Council declines to pursue litigation
After nearly a year of animus and sometimes heated rhetoric, political intrigue and litigation, the study committee voters approved in the 2018 election has been formed and will soon begin its work on creating a new form of government in Grand County.
Four of the five members of an appointment council chosen to pick members to the study committee will serve on the seven-person study committee that will meet throughout the year to decide what they want in local county government.
Bob Greenberg, Cricket Green and Marcy Till join Walt Dabney, Jeramy Day, Judy Carmichael and Steven Stocks.
The appointment council met Tuesday, Feb. 26 and made its selections. The Grand County Council is apparently satisfied the members represent a broad cross-section of the county’s electorate because a few hours later after meeting in closed session members agreed to indefinitely postpone a potential challenge to Seventh District Judge Don Torgerson’s ruling that gave Grand County control over the process, but denied a citizen’s petition to name Kya Marienfeld as a member of the appointment committee.
Utah laws regarding changing a form of government clearly require a diverse committee and, from a political affiliation perspective, the appointment council met that requirement. The majority of active voters in Grand County are unaffiliated, or independent, while Republicans outnumber Democrats by several hundred. Dabney recently changed from Republican to unaffiliated. He joins Stocks and Till in that category. Day, Green and Carmichael are Republicans and Greenberg is a Democrat.
County Administrator Ruth Dillon in an email said the study committee was formed after County Attorney Christina Sloan provided guidance.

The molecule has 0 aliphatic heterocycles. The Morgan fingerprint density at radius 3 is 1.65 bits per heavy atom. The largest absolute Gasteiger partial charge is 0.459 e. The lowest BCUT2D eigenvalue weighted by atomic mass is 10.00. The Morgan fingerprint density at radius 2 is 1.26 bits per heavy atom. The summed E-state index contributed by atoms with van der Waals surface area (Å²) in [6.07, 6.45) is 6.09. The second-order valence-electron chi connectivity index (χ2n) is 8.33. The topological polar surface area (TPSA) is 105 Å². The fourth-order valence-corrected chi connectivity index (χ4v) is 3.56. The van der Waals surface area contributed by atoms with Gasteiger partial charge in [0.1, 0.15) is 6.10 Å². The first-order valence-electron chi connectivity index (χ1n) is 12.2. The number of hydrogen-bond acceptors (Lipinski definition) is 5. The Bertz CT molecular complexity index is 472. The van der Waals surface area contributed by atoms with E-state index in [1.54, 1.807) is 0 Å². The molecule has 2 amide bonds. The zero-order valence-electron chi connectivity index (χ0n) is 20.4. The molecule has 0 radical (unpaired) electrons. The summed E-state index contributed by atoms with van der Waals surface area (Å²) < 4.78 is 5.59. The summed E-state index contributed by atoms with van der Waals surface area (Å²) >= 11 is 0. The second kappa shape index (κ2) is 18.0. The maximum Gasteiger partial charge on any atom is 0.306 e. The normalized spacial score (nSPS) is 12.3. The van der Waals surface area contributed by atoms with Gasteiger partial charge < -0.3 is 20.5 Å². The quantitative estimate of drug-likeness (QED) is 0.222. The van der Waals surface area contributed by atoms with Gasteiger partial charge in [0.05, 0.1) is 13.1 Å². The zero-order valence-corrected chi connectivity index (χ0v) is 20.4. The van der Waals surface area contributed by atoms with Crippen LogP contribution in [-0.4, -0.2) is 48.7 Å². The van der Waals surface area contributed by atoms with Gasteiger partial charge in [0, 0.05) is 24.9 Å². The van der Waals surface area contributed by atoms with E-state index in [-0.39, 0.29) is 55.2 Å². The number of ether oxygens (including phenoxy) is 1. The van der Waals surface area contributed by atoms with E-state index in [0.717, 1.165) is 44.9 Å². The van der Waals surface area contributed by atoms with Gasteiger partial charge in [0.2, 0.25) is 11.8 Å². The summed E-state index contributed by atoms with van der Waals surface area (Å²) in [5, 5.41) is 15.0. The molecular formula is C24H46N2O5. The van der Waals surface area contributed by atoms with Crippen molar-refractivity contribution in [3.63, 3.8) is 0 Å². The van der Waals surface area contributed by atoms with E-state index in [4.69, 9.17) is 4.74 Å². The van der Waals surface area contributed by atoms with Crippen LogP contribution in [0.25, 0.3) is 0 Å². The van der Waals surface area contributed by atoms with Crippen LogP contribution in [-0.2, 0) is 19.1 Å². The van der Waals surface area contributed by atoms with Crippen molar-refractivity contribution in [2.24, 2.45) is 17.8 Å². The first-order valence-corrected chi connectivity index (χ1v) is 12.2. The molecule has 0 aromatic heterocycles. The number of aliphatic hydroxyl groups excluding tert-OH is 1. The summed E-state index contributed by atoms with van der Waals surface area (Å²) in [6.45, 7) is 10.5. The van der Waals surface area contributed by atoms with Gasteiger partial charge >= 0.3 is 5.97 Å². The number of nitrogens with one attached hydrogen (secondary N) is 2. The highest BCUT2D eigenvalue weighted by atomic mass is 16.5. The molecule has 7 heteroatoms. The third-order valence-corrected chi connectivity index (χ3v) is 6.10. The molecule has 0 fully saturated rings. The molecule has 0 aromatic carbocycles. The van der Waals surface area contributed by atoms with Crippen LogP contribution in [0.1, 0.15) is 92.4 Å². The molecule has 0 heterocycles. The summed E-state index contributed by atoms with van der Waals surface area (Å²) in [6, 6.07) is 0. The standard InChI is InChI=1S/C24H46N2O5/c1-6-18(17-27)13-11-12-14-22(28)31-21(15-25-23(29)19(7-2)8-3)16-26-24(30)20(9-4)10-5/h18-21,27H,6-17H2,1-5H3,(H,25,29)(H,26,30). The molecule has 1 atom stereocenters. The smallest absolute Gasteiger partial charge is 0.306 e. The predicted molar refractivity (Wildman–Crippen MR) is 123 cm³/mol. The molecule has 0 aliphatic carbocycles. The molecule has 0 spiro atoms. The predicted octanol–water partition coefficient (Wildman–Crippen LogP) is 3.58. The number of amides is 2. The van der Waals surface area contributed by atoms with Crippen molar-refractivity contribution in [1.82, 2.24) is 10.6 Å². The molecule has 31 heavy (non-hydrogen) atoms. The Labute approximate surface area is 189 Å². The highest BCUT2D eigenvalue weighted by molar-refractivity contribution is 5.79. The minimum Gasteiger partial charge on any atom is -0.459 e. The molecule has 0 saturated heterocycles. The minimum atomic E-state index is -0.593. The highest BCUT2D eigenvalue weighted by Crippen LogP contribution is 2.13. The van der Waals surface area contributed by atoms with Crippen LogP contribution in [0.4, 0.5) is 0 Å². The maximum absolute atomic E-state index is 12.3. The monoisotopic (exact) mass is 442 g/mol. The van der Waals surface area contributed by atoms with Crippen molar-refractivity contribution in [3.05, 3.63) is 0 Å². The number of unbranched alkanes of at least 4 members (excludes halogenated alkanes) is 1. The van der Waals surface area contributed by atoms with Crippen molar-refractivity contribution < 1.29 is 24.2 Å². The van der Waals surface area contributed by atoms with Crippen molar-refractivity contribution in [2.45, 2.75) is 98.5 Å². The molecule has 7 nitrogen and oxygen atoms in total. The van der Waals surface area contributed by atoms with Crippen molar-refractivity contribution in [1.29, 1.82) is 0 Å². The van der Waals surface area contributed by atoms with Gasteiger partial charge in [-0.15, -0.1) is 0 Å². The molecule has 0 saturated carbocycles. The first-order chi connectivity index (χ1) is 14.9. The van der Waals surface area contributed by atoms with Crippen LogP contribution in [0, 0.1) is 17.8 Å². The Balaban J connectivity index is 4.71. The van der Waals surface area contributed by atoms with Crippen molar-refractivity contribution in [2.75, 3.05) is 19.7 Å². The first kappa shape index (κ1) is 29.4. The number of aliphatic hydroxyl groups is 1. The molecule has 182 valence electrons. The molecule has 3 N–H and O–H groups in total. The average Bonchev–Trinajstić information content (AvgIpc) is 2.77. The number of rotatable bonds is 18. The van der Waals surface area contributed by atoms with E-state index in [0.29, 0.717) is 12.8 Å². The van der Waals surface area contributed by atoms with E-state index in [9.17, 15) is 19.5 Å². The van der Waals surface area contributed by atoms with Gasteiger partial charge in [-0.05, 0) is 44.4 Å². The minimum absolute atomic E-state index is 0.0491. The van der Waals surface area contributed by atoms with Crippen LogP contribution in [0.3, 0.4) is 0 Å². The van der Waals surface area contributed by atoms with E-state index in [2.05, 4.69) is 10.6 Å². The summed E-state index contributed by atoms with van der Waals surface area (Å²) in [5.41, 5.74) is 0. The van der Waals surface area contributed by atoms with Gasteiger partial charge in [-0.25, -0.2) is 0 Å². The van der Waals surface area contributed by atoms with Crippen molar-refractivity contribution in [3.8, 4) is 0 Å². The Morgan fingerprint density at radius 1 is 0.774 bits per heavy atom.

Dillon said the committee’s inaugural meeting could be held as early as next week. She said the study committee meetings are subject to Utah Open Meeting laws.
The need to change came about when state lawmakers in the 2018 legislative session determined the form of government in Grand and Morgan counties were noncompliant with state law.
The committee has four possible forms of government from which to choose, none that closely resemble what currently exists – a seven-member nonpartisan council.
Here’s a brief synopsis of each form of government:
- County Commission: This commission would hold both executive and legislative powers. It would have three members who are elected at large with staggered four-year terms.
- Expanded County Commission: In this form, the county commission also has the authority to manage the county, make laws, set taxes, budgets and fees. There would be five to seven commissioners, elected at large and serve staggered four-year terms.
- Elected executive/council: This form of government features an executive or mayor who has authority over the executive branch of government – including veto power over council legislative acts. The elected council members would have legislative powers.
- The number of members, terms, compensation and whether elections are at-large or by district is part of an optional plan.
- Council/Manager: An appointed manager who serves at the pleasure of the council runs the executive branch and an elected council handles legislative issues. The number of members, terms, compensation and whether elections are at-large or by district is part of an optional plan.
“It is my hope that we move forward with no more huge roadblocks,” said Grand County Council member Mary McGann following Tuesday’s closed session.